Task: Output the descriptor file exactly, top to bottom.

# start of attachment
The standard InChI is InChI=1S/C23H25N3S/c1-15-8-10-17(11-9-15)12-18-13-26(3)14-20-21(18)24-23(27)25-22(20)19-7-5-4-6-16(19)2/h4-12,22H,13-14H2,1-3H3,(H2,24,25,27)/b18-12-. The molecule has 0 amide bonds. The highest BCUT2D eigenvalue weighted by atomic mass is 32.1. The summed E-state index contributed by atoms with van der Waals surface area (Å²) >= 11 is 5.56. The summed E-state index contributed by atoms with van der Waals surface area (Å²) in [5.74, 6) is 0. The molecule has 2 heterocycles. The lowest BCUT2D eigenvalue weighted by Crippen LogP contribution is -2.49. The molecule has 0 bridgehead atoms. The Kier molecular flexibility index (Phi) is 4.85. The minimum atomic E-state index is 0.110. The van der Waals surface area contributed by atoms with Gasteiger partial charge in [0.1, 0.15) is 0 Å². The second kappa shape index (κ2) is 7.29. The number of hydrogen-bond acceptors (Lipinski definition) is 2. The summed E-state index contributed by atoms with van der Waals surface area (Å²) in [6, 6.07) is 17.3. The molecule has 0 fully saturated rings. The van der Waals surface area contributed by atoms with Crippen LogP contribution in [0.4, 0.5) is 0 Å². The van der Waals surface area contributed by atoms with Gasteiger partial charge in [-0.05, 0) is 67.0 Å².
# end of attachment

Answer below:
The standard InChI is InChI=1S/C23H25N3S/c1-15-8-10-17(11-9-15)12-18-13-26(3)14-20-21(18)24-23(27)25-22(20)19-7-5-4-6-16(19)2/h4-12,22H,13-14H2,1-3H3,(H2,24,25,27)/b18-12-. The molecule has 0 amide bonds. The highest BCUT2D eigenvalue weighted by atomic mass is 32.1. The summed E-state index contributed by atoms with van der Waals surface area (Å²) >= 11 is 5.56. The summed E-state index contributed by atoms with van der Waals surface area (Å²) in [5.74, 6) is 0. The molecule has 2 heterocycles. The lowest BCUT2D eigenvalue weighted by Crippen LogP contribution is -2.49. The molecule has 0 bridgehead atoms. The Kier molecular flexibility index (Phi) is 4.85. The minimum atomic E-state index is 0.110. The van der Waals surface area contributed by atoms with Gasteiger partial charge in [0.1, 0.15) is 0 Å². The second kappa shape index (κ2) is 7.29. The number of hydrogen-bond acceptors (Lipinski definition) is 2. The summed E-state index contributed by atoms with van der Waals surface area (Å²) in [6, 6.07) is 17.3. The molecule has 0 fully saturated rings. The van der Waals surface area contributed by atoms with Crippen LogP contribution in [0.4, 0.5) is 0 Å². The van der Waals surface area contributed by atoms with Gasteiger partial charge in [-0.05, 0) is 67.0 Å².